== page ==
The mitochondrial protease AFG3L2 is essential for axonal development.
Amino-Acid-Sequence, Animals-Newborn, Axons, Mice-Mutant-Strains, Mitochondria, Mitochondrial-Proteins, Molecular-Sequence-Data
J Neurosci 2008 Mar; 28(11):2827-36.
The mitochondrial metalloprotease AFG3L2 assembles with the homologous protein paraplegin to form a supracomplex in charge of the essential protein quality control within mitochondria. Mutations of paraplegin cause a specific axonal degeneration of the upper motoneuron and, therefore, hereditary spastic paraplegia. Here we present two Afg3l2 murine models: a newly developed null and a spontaneous mutant that we found carrier of a missense mutation. Contrasting with the mild and late onset axonal degeneration of paraplegin-deficient mouse, Afg3l2 models display a marked impairment of axonal development with delayed myelination and poor axonal radial growth leading to lethality at P16. The increased severity of the Afg3l2 mutants is explained by two main molecular features that differentiate AFG3L2 from paraplegin: its higher neuronal expression and its versatile ability to support both hetero-oligomerization and homo-oligomerization. Our data assign to AFG3L2 a crucial role by linking mitochondrial metabolism and axonal development. Moreover, we propose AFG3L2 as an excellent candidate for motoneuron and cerebellar diseases with early onset unknown etiology.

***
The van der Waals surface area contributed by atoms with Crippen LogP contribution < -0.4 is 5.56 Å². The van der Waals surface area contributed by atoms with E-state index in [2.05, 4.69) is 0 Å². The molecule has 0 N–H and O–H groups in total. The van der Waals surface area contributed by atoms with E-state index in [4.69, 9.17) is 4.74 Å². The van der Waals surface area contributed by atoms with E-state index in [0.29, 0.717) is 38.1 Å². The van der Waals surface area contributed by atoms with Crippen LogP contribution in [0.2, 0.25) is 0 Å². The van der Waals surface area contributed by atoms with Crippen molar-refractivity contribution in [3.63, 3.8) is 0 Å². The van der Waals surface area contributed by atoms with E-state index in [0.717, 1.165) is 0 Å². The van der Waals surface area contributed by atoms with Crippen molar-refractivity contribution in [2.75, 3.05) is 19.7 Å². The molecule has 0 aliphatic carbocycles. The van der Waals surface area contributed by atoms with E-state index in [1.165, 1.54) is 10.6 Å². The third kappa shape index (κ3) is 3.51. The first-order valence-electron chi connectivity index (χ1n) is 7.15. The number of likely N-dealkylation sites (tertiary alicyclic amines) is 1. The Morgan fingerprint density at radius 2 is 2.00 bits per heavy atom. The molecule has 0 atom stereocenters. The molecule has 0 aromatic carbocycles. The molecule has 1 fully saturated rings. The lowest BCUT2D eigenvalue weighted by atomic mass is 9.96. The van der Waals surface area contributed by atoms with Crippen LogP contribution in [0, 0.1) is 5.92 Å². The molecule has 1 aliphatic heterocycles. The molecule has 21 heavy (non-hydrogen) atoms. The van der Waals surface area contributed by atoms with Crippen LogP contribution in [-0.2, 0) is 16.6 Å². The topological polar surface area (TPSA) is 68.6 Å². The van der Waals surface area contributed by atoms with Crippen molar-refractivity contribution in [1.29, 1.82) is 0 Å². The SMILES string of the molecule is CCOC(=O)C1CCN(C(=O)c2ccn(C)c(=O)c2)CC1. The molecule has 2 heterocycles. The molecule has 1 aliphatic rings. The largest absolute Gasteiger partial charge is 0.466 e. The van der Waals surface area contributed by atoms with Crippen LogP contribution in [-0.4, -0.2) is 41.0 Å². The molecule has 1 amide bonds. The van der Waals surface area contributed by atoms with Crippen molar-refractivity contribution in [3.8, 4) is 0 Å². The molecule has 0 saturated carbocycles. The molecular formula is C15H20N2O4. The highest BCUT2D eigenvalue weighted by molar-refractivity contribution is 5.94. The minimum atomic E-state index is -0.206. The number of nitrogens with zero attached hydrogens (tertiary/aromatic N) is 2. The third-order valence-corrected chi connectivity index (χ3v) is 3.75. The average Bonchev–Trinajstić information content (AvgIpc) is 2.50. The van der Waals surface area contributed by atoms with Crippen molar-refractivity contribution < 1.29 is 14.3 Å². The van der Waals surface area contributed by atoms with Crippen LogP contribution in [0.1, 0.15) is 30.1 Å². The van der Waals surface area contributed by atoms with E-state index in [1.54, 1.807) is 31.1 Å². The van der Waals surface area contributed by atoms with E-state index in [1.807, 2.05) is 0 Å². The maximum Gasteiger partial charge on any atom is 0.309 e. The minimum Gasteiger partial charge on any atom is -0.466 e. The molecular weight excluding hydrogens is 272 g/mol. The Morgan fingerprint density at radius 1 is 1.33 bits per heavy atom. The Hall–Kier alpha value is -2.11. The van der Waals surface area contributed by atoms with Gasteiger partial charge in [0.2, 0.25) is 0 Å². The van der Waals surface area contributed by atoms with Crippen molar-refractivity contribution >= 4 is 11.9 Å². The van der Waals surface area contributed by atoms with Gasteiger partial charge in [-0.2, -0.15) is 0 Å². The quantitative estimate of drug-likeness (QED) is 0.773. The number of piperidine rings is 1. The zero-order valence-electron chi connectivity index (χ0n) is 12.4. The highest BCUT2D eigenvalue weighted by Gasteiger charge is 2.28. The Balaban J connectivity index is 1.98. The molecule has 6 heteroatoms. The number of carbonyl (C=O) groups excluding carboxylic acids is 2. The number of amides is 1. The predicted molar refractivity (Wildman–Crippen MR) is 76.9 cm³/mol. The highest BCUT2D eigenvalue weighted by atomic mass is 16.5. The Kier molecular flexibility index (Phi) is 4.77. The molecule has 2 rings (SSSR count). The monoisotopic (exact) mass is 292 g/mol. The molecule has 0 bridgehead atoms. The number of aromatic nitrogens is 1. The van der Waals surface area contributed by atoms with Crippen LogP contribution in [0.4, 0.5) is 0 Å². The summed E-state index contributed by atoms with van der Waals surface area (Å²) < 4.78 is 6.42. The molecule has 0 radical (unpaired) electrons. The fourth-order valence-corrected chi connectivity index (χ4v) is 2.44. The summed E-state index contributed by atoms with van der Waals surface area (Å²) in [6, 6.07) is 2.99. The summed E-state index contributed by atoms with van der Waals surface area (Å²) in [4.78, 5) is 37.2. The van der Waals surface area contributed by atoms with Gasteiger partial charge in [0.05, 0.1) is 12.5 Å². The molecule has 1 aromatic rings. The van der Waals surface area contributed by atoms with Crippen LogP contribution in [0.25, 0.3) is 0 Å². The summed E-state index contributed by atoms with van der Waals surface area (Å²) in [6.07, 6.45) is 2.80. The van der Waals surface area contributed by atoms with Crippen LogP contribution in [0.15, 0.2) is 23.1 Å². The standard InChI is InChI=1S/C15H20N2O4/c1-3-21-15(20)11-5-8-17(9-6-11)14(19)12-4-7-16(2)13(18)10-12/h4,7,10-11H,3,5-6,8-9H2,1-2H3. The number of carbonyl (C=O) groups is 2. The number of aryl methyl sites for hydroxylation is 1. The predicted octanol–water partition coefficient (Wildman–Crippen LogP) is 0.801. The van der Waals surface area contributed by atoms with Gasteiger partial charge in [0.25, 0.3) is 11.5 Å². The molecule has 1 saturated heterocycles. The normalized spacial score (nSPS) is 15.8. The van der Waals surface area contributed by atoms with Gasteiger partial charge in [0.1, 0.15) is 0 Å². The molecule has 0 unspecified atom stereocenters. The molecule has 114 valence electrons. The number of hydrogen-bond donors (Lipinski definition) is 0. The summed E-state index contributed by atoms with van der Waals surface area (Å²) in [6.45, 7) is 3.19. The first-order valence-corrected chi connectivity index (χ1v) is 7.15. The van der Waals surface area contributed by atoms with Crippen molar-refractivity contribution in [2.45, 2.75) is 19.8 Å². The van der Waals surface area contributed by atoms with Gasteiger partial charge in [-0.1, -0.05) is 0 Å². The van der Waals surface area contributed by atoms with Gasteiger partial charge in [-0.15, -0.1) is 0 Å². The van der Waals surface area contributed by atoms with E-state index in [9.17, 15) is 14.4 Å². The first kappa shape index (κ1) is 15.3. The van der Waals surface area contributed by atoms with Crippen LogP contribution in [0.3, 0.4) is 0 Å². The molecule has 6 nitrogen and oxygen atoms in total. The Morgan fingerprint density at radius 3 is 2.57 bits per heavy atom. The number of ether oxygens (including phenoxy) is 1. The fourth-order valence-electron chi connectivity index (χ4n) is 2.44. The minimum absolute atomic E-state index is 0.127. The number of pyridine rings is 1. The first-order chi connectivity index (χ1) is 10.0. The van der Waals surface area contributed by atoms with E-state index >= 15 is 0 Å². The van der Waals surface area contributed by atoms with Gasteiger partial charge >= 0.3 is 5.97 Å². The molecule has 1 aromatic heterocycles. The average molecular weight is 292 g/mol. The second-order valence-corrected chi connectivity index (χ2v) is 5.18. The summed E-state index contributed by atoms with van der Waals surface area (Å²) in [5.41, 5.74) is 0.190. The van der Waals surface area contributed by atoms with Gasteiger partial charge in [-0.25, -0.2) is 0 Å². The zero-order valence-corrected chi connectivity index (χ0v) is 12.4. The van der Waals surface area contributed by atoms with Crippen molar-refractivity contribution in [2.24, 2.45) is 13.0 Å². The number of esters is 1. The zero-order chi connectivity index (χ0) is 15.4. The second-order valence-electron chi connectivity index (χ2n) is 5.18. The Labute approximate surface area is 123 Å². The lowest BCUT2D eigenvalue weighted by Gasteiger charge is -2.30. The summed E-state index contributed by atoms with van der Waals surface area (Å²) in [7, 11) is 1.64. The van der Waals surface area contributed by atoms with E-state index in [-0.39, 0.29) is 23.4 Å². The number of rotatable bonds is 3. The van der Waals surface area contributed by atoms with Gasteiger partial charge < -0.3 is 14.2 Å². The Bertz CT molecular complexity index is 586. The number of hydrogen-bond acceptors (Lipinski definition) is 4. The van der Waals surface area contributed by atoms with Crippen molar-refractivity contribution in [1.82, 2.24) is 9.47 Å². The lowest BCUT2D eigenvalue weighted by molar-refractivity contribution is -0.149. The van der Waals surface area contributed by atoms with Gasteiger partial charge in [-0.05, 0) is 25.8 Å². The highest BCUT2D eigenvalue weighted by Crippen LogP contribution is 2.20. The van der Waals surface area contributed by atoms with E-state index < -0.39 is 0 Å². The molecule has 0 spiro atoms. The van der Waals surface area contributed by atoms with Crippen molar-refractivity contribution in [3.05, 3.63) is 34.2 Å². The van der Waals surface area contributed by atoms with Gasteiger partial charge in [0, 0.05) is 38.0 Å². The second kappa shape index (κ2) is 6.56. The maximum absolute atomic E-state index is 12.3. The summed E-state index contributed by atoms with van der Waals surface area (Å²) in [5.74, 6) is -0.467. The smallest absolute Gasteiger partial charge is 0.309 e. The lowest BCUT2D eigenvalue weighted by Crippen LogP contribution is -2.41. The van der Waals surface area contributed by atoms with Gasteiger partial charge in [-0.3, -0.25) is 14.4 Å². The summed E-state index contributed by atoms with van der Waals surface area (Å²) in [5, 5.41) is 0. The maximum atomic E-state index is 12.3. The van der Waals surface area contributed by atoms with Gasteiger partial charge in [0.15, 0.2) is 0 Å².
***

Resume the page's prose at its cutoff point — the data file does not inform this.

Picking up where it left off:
Maltecca, F; Aghaie, A; Schroeder, D G.; Cassina, L; Taylor, B A.; Phillips, S J.; Malaguti, M; Previtali, S; Guenet, J L.; Quattrini, A; Cox, G A.; and Casari, G, "The mitochondrial protease AFG3L2 is essential for axonal development." (2008). Faculty Research 2000 - 2009. 1734.